According to the Times, Dr. Jeffrety Runge, who headed NHTSA at the time, heard from transit officials that “he could jeopardize billions of dollars of its financing if Congress perceived the agency had crossed the line into lobbying.” Runge also told the Times that he wanted to educate people about what he considered to be a serious problem, but “my advisers upstairs said we should not poke a finer in the eye of the appropriations committee.” The meeting that decided the fate of the research included several NHTSA staff members, Runge, and John Flaherty, who was chief of staff to Transportation Secretary Mineta; Flaherty claims that the decision not to publish the research was because the data was too inconclusive.
I don’t know how likely Congress would have been to view NHTSA’s activities – research, a letter to Secretary Mineta, and call for a larger study – as as lobbying. It certainly doesn’t sound like lobbying to me, but I guess “lobbying activities” could have been code for “anything that makes us unhappy.” If members of the Appropriations Committee intended to discourage NHTSA from communicating well-researched scientific information about an important public health risk, then those members are not people who should be serving in Congress.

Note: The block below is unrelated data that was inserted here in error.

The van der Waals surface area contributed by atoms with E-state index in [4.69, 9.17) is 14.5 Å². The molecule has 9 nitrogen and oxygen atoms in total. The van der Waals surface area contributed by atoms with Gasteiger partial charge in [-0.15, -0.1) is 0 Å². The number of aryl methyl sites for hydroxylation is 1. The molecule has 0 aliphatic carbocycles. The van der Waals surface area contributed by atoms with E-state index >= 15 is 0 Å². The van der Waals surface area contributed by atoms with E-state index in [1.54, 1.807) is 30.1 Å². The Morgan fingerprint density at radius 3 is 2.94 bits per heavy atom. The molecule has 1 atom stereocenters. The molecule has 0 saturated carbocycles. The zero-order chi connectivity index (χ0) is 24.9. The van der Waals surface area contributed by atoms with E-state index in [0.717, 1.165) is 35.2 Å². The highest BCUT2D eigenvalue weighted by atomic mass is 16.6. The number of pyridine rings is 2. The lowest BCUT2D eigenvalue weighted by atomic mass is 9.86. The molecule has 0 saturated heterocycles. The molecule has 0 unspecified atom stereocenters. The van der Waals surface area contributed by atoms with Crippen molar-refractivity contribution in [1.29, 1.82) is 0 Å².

Another disturbing possibility is that the people who were making the decision about releasing NHTSA’s research had internalized anti-regulatory sentiment from above and begun to censor themselves based on the expected reaction to their work. Maybe no member of Congress was trying to discourage them from releasing research on the risks of using cell phones while driving, but the decisionmakers had gotten so accustomed to backlash against anything suggesting that a popular or lucrative activity might be harmful that they decided they didn’t want to face the same experience again.
In a companion article, Richtel makes it clear that Congress isn’t so concerned about hearing complaints from the wireless industry, but from the millions of voters who are accustomed to talking on the phone while driving and won’t want to give it up.* Members of Congress could face lots of flak from constituents if Congress plays any role in banning phoning while driving, although those of us who’ve been nearly run down by distracted drivers will be grateful.
We ought to be able to rely on the agencies charged with protecting us to tell us when research shows that a common activity threatens public health. Several decades ago, smokers and tobacco-state legislators were unhappy to learn cigarettes were bad for their health and the health of those around them – but the resulting changes in legislation and individual smoking habits have saved millions of lives. Legislators shouldn’t be able to use financial threats to suppress public health research or science-based advice, but since they probably do, agency officials should be prepared to stand up to those threats when public safety is at stake.
* Oklahoma state legislator Tad Jones told Richtel, “I’m on the phone from when I leave the Capitol to when I get home, and that’s a two-hour drive,” and I’m sure many drivers share his view of commuting time as a time to catch up on phone calls. Maybe if people didn’t consider driving time to be productive time, they’d rethink their choices about where they live and how they commute, and would push for denser development near job sites and better public transportation.